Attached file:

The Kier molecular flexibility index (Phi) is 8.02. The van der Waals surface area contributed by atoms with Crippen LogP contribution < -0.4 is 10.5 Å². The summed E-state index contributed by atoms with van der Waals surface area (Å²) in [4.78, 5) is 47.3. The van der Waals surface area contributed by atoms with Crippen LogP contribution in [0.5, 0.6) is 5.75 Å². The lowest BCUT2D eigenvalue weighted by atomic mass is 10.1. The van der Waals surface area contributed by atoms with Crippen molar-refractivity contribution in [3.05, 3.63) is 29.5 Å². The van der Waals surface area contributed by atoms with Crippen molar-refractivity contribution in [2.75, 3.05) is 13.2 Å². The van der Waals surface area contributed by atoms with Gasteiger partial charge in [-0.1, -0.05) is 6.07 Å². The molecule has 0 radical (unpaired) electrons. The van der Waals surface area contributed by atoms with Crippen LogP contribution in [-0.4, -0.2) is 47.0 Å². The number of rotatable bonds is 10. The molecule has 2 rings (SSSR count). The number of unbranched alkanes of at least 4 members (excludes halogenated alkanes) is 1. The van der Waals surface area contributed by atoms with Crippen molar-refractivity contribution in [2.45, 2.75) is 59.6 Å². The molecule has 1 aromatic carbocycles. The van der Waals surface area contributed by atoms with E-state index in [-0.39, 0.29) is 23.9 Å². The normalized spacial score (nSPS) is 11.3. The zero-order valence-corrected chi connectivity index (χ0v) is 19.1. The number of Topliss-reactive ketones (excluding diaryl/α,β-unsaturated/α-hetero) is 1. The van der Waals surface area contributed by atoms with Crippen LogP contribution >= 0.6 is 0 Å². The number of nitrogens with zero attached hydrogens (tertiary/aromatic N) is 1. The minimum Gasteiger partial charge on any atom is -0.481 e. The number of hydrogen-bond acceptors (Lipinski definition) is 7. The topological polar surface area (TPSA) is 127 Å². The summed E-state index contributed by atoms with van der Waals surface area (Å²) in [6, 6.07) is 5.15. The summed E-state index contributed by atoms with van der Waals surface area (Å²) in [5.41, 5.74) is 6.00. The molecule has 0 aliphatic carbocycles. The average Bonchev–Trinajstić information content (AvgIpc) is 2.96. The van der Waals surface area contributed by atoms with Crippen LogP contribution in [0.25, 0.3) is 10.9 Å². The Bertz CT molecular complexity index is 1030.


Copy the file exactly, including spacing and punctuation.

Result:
The Kier molecular flexibility index (Phi) is 8.02. The van der Waals surface area contributed by atoms with Crippen LogP contribution < -0.4 is 10.5 Å². The summed E-state index contributed by atoms with van der Waals surface area (Å²) in [4.78, 5) is 47.3. The van der Waals surface area contributed by atoms with Crippen LogP contribution in [0.5, 0.6) is 5.75 Å². The lowest BCUT2D eigenvalue weighted by atomic mass is 10.1. The van der Waals surface area contributed by atoms with Crippen molar-refractivity contribution in [3.05, 3.63) is 29.5 Å². The van der Waals surface area contributed by atoms with Crippen molar-refractivity contribution in [2.75, 3.05) is 13.2 Å². The van der Waals surface area contributed by atoms with Gasteiger partial charge in [-0.1, -0.05) is 6.07 Å². The molecule has 0 radical (unpaired) electrons. The van der Waals surface area contributed by atoms with Crippen LogP contribution in [-0.4, -0.2) is 47.0 Å². The number of rotatable bonds is 10. The molecule has 2 rings (SSSR count). The number of unbranched alkanes of at least 4 members (excludes halogenated alkanes) is 1. The van der Waals surface area contributed by atoms with Crippen molar-refractivity contribution in [2.45, 2.75) is 59.6 Å². The molecule has 1 aromatic carbocycles. The van der Waals surface area contributed by atoms with E-state index in [-0.39, 0.29) is 23.9 Å². The normalized spacial score (nSPS) is 11.3. The zero-order valence-corrected chi connectivity index (χ0v) is 19.1. The number of Topliss-reactive ketones (excluding diaryl/α,β-unsaturated/α-hetero) is 1. The van der Waals surface area contributed by atoms with Crippen LogP contribution >= 0.6 is 0 Å². The number of nitrogens with zero attached hydrogens (tertiary/aromatic N) is 1. The minimum Gasteiger partial charge on any atom is -0.481 e. The number of hydrogen-bond acceptors (Lipinski definition) is 7. The topological polar surface area (TPSA) is 127 Å². The summed E-state index contributed by atoms with van der Waals surface area (Å²) in [6, 6.07) is 5.15. The summed E-state index contributed by atoms with van der Waals surface area (Å²) in [5.41, 5.74) is 6.00. The molecule has 0 aliphatic carbocycles. The average Bonchev–Trinajstić information content (AvgIpc) is 2.96. The van der Waals surface area contributed by atoms with Crippen LogP contribution in [0.25, 0.3) is 10.9 Å². The Bertz CT molecular complexity index is 1030.